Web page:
ECB speak has come from the generally hawkish Buba chief Joachim Nagel who said the ECB’s deposit rate hasn’t reached a “high enough” level yet but that the next steps would depend on incoming data, and that “When we’ve reached the peak, interest rates will remain at this level for as long as necessary. Breaking inflation requires vigorous action as well as perseverance”
Bond market reaction to the BoE was to see further yield curve inversion, 2-year gilt yield ending the day +2.3bps and 10s -3.8bps. The 2/10s curve at -69bps compares to zero less than a month ago and it the most inverted since 1998. US Treasury yields in contrast are higher across the curve, 2s by 7.6bps and 10s 7.4bps (German bunds also 6-7bps higher out to 10 years). 10-year Aussie bond futures have implied yields 3bps up on Thursday’s local close.
In FX , following the obligatory algo-driven pop higher in GBP on the BoE announcement, the pound fell back, consistent with what we saw post Tuesday’s stronger than expected CPI data, elevated recession concerns driven by ever high policy rates doing some damage and consistent with the further inversion of the UK yield curve. That said, GBP is actually one of the better performers on the day, up slightly on most crosses. The 0.2% drop against the USD exceeded by EUR (-0.3%) NZD (-0.4%) and the AUD (-0.6%). Weaker antipodean currencies come despite the gains eked out by the US equity market – albeit European stock were all lower – and suggest that weaker (global) growth concerns have been the overriding influence on the day. USD/JPY has risen the most in G10, +0.9% to just above ¥142 in line with higher Treasury yields, so entering the terrain above which the BoJ last intervened (around ¥146.50 on 10 November last year).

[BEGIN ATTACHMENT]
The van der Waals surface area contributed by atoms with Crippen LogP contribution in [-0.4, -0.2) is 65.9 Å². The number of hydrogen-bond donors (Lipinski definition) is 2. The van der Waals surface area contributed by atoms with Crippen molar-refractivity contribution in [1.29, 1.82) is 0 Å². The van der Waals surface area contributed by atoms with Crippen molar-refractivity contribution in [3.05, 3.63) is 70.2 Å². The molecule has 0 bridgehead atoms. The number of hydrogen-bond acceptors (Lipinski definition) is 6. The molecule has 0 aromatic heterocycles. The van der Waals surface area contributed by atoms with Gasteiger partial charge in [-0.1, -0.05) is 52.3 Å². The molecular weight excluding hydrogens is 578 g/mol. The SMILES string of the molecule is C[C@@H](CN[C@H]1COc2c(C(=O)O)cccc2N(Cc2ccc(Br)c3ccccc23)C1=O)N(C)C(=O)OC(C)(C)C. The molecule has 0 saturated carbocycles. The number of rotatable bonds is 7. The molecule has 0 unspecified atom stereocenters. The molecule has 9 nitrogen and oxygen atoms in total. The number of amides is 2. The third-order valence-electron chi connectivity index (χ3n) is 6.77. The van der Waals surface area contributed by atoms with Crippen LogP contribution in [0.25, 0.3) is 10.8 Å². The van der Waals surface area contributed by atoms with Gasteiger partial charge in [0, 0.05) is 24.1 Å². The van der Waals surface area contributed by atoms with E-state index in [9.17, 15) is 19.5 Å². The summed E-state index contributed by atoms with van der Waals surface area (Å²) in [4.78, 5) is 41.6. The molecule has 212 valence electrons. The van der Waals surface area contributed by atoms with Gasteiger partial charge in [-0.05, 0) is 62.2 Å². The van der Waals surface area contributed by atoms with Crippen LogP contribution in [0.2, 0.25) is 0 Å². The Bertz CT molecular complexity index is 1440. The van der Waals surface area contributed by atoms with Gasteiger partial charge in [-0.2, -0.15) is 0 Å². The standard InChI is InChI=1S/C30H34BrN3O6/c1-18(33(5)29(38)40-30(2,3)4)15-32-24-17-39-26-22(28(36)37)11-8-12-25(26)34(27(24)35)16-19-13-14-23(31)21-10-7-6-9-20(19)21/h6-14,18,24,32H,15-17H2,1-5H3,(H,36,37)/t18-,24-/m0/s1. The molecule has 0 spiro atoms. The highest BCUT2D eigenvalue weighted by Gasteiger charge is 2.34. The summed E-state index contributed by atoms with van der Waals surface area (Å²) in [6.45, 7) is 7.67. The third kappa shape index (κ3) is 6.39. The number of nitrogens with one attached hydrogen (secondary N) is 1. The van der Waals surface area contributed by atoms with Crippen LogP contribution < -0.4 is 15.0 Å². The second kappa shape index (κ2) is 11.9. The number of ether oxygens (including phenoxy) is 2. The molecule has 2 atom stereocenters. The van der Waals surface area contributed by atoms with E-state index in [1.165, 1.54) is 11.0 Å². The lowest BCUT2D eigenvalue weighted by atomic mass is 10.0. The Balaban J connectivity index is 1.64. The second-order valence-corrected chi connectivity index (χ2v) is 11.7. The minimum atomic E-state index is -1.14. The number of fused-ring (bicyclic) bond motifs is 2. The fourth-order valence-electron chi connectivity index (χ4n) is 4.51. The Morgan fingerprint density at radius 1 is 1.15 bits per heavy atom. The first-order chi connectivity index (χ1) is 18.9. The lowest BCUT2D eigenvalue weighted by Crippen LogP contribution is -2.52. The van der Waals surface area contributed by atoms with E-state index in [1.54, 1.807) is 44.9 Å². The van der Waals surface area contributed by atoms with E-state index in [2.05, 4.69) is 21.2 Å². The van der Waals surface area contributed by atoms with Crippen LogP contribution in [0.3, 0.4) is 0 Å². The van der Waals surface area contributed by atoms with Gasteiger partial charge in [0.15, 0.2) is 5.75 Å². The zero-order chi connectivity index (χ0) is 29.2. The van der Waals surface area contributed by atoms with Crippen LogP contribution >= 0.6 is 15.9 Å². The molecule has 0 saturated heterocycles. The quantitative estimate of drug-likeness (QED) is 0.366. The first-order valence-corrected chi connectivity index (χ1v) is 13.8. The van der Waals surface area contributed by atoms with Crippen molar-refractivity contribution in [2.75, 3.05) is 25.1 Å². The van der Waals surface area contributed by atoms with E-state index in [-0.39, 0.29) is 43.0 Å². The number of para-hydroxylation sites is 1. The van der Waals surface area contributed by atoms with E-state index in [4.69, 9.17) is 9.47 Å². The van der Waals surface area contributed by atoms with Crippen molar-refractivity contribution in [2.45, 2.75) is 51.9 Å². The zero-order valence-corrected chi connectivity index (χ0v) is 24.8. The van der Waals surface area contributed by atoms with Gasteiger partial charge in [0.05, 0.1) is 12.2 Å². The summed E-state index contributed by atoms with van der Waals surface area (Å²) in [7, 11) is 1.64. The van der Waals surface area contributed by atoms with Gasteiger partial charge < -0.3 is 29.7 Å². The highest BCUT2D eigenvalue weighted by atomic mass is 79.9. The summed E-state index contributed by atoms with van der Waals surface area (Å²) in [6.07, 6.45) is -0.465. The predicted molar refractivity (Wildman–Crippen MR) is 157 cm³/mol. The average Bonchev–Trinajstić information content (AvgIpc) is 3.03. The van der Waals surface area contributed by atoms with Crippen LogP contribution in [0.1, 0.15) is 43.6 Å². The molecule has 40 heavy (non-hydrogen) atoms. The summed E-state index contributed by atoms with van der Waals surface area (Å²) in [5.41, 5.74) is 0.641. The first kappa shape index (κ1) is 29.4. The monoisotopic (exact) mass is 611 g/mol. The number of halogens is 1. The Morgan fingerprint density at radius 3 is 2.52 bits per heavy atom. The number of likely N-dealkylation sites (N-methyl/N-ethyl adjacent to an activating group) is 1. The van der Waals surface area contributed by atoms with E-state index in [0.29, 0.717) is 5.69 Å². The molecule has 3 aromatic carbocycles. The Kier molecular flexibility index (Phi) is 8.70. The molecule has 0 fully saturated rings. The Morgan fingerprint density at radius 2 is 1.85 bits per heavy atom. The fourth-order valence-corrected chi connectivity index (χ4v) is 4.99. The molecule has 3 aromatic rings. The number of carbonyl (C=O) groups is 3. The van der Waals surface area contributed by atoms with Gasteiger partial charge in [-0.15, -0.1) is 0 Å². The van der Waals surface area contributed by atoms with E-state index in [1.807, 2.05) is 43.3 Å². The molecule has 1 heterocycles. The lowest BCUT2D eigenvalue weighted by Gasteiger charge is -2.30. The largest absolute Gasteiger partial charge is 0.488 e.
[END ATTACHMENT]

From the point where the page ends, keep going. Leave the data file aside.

Finally, deepening global growth concerns driven by ever-higher rates are evident across the commodity complex, led by fall in crude oil of $3 for WTI (Brent similarly) and all base metals (see table below).